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Here is a small selection of books from Mary's bookshelf that she enjoys to read, and that are relevant to Lazarus Heart

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The Courage To Heal

Ellen Bass and Laura Davis


Cathy Glass 

My Fathers House 

Sylvia Fraser 

Mary's top three books about complex PTSD

Post-traumatic stress disorder occurs on a continuum of severity.  For instance, I was in a car accident in my late twenties; I was mildly injured, but the experience was terrifying.  I didn’t drive a car for five years, and even as a passenger I would scream and clutch the door handle if startled.  This was a case of PTSD, but it didn’t affect the rest of my life or alter my personality.  Eventually, the anxiety faded on its own, and I can drive a car just fine today.

 However, along that continuum a tipping point occurs.  There are types and degrees of traumatic experiences which cause a different level of PTSD: the symptoms of hyperarousal, intrusion, and restriction are much more severe, and symptoms occur which only happen at this level and which can affect a person’s ability to perceive reality, control their body, and trust their senses and thoughts.

In the decade after the Vietnam war, PTSD became an important subject as soldiers returned with severe psychological damage related to their experiences.  Then psychologists began to notice that other people had the same symptoms.  What they all had in common was a history of prolonged, severe, and inescapable trauma.  The symptoms they shared, and which differentiated them from “normal” PTSD victims became known as complex PTSD.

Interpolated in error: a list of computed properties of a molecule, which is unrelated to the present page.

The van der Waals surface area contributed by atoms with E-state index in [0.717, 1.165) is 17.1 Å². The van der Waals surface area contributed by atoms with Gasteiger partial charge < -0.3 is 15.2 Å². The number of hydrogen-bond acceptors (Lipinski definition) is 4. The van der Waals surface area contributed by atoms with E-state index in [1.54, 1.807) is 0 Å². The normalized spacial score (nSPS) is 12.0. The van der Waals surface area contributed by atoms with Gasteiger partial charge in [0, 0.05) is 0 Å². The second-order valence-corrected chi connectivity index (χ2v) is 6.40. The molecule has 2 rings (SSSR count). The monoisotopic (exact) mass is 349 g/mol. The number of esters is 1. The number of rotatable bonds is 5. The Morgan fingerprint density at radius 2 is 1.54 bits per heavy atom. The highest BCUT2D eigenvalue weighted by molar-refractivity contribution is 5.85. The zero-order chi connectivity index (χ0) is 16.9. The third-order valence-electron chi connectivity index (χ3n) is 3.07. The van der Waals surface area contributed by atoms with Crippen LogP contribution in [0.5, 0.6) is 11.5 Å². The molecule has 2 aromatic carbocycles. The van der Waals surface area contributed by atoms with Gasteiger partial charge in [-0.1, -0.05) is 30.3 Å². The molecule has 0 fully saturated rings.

Trauma and Recovery

Judith Herman

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Dr. Judith Lewis Herman’s book Trauma and Recovery, published in 1992, became the Bible for complex post-traumatic stress disorder.  In it, Dr. Lewis provides the background for PTSD as a concept, and describes its development and symptoms.  Then she introduces complex PTSD, and its causes and symptomatology, as its own entity.  She describes each symptom, how it happens and how it affects the person, and provides examples which really clarify her descriptions.  She also describes the stages of complex PTSD - emergence, healing, and reentry – with information about how to recognize and deal with each stage.

Dr. Herman organizes her ideas clearly and with specificity.  It is not an easy read – she is an academic – but it is a necessary and extremely rewarding book.  And it is not a dry read, either; while it is objective in its style of writing, you sense a deep, fierce compassion underlying the text.  After twenty-six years, Trauma and Recovery is still the gold standard for describing the process of complex PTSD.

The Body Keeps The Score 

Bessel Van Der Kolk